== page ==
The default of Chinese housing developer Kaisa indicates the troubled company may soon be forced to enter bankruptcy proceedings – just as the industry is struggling to meet sales targets in an environment of oversupply and price correction.

At issue is whether Kaisa can meet the requirements of Sunac, which has proposed a conditional acquisition of Kaisa. There is increasing uncertainty whether the transaction will proceed.

“Sunac has indicated it’s not willing to wait indefinitely,” says Christopher Yip, director for corporate ratings at Standard & Poor’s. S&P downgraded Kaisa’s rating to D, indicating payment default, last month.

Coupon payments on Kaisa’s bonds due in 2017 and 2018 were to be made on March 18 and 19, respectively, and the 30-day grace period expired last weekend. The Shenzhen-based company said in a statement that it did not make scheduled interest payments of $16.1m on $250m in 2017 bonds and $35.5m on $800m of 2018 bonds.

“The company will continue its efforts to reach a consensual restructuring of its outstanding debts,” Kaisa said. The default makes Kaisa the first Chinese developer to default on its dollar bonds.

A restructuring of Kaisa’s debt is still the key prerequisite for Sunac to proceed with its transaction. The initial plan calls for a restructuring under which Kaisa’s coupon would be halved and interest payable in cash only after 2017.

A positive step towards resolving the debt restructuring negotiations came earlier in April when Shenzhen’s Urban Planning Land and Resources Commission partially lifted the sales blockage on Kaisa’s unsold units or investment projects in the city. But S&P doesn’t expect that to provide significant financial relief, because local Chinese courts have frozen some of the apartment units.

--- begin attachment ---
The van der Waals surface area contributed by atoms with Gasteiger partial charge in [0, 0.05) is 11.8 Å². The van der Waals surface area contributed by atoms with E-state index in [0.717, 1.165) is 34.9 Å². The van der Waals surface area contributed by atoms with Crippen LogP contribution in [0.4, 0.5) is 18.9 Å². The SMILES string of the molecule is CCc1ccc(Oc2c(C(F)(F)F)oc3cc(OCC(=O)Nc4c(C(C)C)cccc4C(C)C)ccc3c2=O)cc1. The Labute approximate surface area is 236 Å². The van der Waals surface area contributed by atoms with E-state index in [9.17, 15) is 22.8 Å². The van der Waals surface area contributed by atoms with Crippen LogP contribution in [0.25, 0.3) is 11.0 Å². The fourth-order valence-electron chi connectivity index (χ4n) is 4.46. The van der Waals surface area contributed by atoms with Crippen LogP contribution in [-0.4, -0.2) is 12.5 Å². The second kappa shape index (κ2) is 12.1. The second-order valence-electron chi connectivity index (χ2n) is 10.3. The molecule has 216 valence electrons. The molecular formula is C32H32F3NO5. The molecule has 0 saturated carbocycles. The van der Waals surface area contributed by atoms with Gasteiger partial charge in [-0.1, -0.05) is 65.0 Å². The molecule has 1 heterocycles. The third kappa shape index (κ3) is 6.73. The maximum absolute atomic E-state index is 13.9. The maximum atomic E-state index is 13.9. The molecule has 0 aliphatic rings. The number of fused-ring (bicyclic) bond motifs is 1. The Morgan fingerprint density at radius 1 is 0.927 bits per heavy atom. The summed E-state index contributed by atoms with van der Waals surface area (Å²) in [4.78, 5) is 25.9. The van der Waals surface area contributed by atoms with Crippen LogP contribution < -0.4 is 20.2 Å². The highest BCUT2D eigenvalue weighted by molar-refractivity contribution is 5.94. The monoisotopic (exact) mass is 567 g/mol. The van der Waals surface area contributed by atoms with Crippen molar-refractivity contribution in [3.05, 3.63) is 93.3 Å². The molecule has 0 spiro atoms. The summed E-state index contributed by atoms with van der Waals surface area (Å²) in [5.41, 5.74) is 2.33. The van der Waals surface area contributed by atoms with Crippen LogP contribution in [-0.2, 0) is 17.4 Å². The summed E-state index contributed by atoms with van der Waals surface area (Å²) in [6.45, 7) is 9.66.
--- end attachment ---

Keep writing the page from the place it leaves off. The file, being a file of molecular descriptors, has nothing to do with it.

Kaisa’s travails have shone a harsh light on China’s property sector. Housing contributes an estimated 15% of the mainland’s GDP, and the crisis has prompted a re-rating of the risks in Chinese housing bonds.

The retrenchment has been swift and deep. Following record-high contracted housing sales in 2013, Chinese housing prices in 2014 declined in 68 out of 70 cities tracked by the National Statistics Bureau, NBS. Anticipating further price cuts, buyers have stuck to the sidelines, and many developers failed to meet their annual sales targets last year.

Tensions are rising. In mid-April, Kaisa reinstated its founding chairman – several months after having stepped down – and fired three staff members appointed from Sunac. The moves fueled speculation the takeover deal could collapse.

“The likelihood of Sunac completing its investment has somewhat diminished, if not disappeared,” said Singapore-based Lucror Analytics in a note that estimated the restructuring proposal valued the bonds at around 50 cents on the dollar. “We estimate that, absent the appearance of a white knight, USD bondholders could now be looking at a recovery of less than 10 cents in the dollar,” Lucror said.

While corporate defaults have been rare in China, Beijing is widely believed to be moving away from bailouts and toward allowing troubled companies to succumb to market forces.

That may be where the Kaisa situation is headed, says S&P. “Even if the restructuring is done, we expect it to be at a deep discount to the existing debt terms,” the agency says. “The restructuring would then be a distressed offer.”

S&P says its rating is not affected by another potential lifeline – the ¥1.377bn shareholder loan Kaisa obtained from a Sino Life subsidiary, Shenzhen Fund Resources Investment. “The loan reflects the second-largest shareholder’s willingness to retain Kaisa’s high-quality assets, in our view,” says a recent research note.

But the shareholder loan provides little relief to the liquidity crunch threatening Kaisa. “If the company’s cash flow continues to drain before its creditors accept a viable debt-restructuring plan,” says Yip, “Kaisa is likely to begin bankruptcy procedures.”